Most Canadians believe violence increased during COVID-19: poll

Click to play video: 'More than half of Canadians feel violence in their community has increased: Ipsos poll'
More than half of Canadians feel violence in their community has increased: Ipsos poll
WATCH: More than half of Canadians feel violence in their community has increased according to a February Ipsos poll – Mar 9, 2023

Most Canadians feel violence has risen in their community during the COVID-19 pandemic with many fearing things will only get worse going forward, according to a new poll.

As the third anniversary of COVID-19 arrives, polling by Ipsos conducted exclusively for Global News and released Thursday suggests 58 per cent of Canadians believe there has been more violence in their community since the pandemic began in March 2020.

Among those who feel violence has increased, two-thirds or 65 per cent believe it’s because the pandemic has negatively impacted mental health.

Half of the respondents also blamed the breakdown of common values and social cohesion and a similar proportion said economic uncertainty has led to the increased violence.

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Darrell Bricker, CEO of Ipsos public affairs, said the public perception on violence mirrors what Canadians are seeing in the news every day.

“When Canadians talk about violence … what they see in the news, what they read online – the more lurid a situation tends to get most of the attention – which would lead people to think to a certain extent that these things are actually increasing,” he said in an interview.

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“It’s really what they’re experiencing, not necessarily in their personal lives, but what they’re experiencing through the media for the most part.”

Who are the victims of violence?

The first year of the pandemic saw the highest number of police-reported hate crimes since Statistics Canada began tracking data in 2009.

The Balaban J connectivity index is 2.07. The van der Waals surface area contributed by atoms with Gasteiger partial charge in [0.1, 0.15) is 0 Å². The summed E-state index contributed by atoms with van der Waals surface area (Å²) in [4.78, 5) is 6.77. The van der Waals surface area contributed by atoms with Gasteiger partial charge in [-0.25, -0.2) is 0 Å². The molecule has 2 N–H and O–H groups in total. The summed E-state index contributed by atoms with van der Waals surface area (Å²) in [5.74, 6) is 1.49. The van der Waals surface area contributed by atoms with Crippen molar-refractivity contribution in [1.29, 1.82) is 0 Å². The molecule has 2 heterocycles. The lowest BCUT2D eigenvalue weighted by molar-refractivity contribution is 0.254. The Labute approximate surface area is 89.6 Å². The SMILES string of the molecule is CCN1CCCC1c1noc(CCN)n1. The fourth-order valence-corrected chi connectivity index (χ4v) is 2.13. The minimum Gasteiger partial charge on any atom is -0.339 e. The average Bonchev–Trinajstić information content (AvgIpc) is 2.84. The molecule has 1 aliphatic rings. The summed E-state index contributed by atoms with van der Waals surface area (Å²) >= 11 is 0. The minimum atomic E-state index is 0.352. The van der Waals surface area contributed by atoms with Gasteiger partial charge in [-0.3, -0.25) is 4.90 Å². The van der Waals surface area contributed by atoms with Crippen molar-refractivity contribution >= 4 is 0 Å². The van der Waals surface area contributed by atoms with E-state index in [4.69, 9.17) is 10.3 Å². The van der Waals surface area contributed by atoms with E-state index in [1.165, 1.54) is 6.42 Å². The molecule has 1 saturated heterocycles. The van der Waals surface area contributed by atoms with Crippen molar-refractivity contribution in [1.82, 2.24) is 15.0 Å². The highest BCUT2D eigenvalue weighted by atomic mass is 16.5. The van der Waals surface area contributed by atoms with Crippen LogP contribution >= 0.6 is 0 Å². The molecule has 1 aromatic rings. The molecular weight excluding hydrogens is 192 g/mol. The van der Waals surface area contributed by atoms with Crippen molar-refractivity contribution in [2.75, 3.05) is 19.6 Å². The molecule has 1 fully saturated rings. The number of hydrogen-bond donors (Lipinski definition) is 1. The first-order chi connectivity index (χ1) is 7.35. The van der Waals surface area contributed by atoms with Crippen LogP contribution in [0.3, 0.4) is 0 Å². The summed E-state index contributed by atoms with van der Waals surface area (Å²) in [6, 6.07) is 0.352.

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Police-reported crime was stable in the second year of the pandemic, but violent crime was up, according to the most recent national data from Statistics Canada.

The incidence and severity of violent crime – as measured by the Crime Severity Index (CSI) –  rose in 2021 with higher rates of Level 1 sexual assault, harassment, threatening behaviours and homicide reported across the country.

Level 1 sexual assault is typically defined as incidents that involve “minor physical injuries or no injuries to the victim,” compared to Level 2 sexual assault which involves “a weapon, threats, or causing bodily harm.” Level 3 sexual assault is more commonly known as aggravated sexual assault — involving “wounding, maiming, disfiguring or endangering the life of the victim,” according to a justice department note.

Most Canadians who were polled by Ipsos said they feel women (70 per cent) and immigrants (64 per cent) have become greater targets of violence in the country.

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Women were also more likely than men to report feeling unsafe while walking in their neighbourhood at night (36 per cent) or taking a taxi or ride-share (20 per cent). Overall, a majority of Canadians still said they felt safe where they reside and going about their daily lives.

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In its August 2022 release, StatCan reported higher numbers of hate-motivated crimes targeting religion, sexual orientation and race or ethnicity.

The Ipsos poll suggests there’s not much optimism about the future, with eight in 10 people saying they believe acts of violence will increase in Canada.

More than half (57 per cent) also feel not enough is being done by the government to counter the problem.

These are some of the findings of an Ipsos poll conducted between February 15 and 17, 2023, on behalf of Global News. For this survey, a sample of 1,350 Canadians aged 18+ was interviewed. Quotas and weighting were employed to ensure that the sample’s composition reflects that of the Canadian population according to census parameters. The precision of Ipsos online polls is measured using a credibility interval. In this case, the poll is accurate to within ± 3.1 percentage points, 19 times out of 20, had all Canadians aged 18+ been polled. The credibility interval will be wider among subsets of the population. All sample surveys and polls may be subject to other sources of error, including, but not limited to coverage error, and measurement error. 

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